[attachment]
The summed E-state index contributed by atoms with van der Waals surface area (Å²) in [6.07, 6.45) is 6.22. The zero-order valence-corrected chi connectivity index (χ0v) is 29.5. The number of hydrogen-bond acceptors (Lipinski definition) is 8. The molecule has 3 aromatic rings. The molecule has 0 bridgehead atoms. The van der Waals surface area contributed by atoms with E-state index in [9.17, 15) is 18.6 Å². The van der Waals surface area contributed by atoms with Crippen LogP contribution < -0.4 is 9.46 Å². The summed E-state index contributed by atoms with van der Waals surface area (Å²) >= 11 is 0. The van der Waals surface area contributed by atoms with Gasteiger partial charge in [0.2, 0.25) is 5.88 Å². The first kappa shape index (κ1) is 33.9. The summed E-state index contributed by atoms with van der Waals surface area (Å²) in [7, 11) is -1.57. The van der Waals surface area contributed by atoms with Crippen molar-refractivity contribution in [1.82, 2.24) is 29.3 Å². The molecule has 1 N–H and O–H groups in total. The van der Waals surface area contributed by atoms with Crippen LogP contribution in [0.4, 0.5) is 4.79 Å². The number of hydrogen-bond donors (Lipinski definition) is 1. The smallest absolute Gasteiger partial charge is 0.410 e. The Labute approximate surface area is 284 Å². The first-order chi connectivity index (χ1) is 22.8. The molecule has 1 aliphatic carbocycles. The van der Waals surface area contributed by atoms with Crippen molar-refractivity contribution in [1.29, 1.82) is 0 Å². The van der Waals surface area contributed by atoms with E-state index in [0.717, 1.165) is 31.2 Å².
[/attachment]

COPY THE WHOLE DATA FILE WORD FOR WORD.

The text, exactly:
The summed E-state index contributed by atoms with van der Waals surface area (Å²) in [6.07, 6.45) is 6.22. The zero-order valence-corrected chi connectivity index (χ0v) is 29.5. The number of hydrogen-bond acceptors (Lipinski definition) is 8. The molecule has 3 aromatic rings. The molecule has 0 bridgehead atoms. The van der Waals surface area contributed by atoms with E-state index in [9.17, 15) is 18.6 Å². The van der Waals surface area contributed by atoms with Crippen LogP contribution < -0.4 is 9.46 Å². The summed E-state index contributed by atoms with van der Waals surface area (Å²) >= 11 is 0. The van der Waals surface area contributed by atoms with Gasteiger partial charge in [0.2, 0.25) is 5.88 Å². The first kappa shape index (κ1) is 33.9. The summed E-state index contributed by atoms with van der Waals surface area (Å²) in [7, 11) is -1.57. The van der Waals surface area contributed by atoms with Crippen molar-refractivity contribution in [1.82, 2.24) is 29.3 Å². The molecule has 1 N–H and O–H groups in total. The van der Waals surface area contributed by atoms with Crippen LogP contribution in [0.4, 0.5) is 4.79 Å². The number of hydrogen-bond donors (Lipinski definition) is 1. The smallest absolute Gasteiger partial charge is 0.410 e. The Labute approximate surface area is 284 Å². The first-order chi connectivity index (χ1) is 22.8. The molecule has 1 aliphatic carbocycles. The van der Waals surface area contributed by atoms with Crippen molar-refractivity contribution in [1.29, 1.82) is 0 Å². The van der Waals surface area contributed by atoms with E-state index in [0.717, 1.165) is 31.2 Å².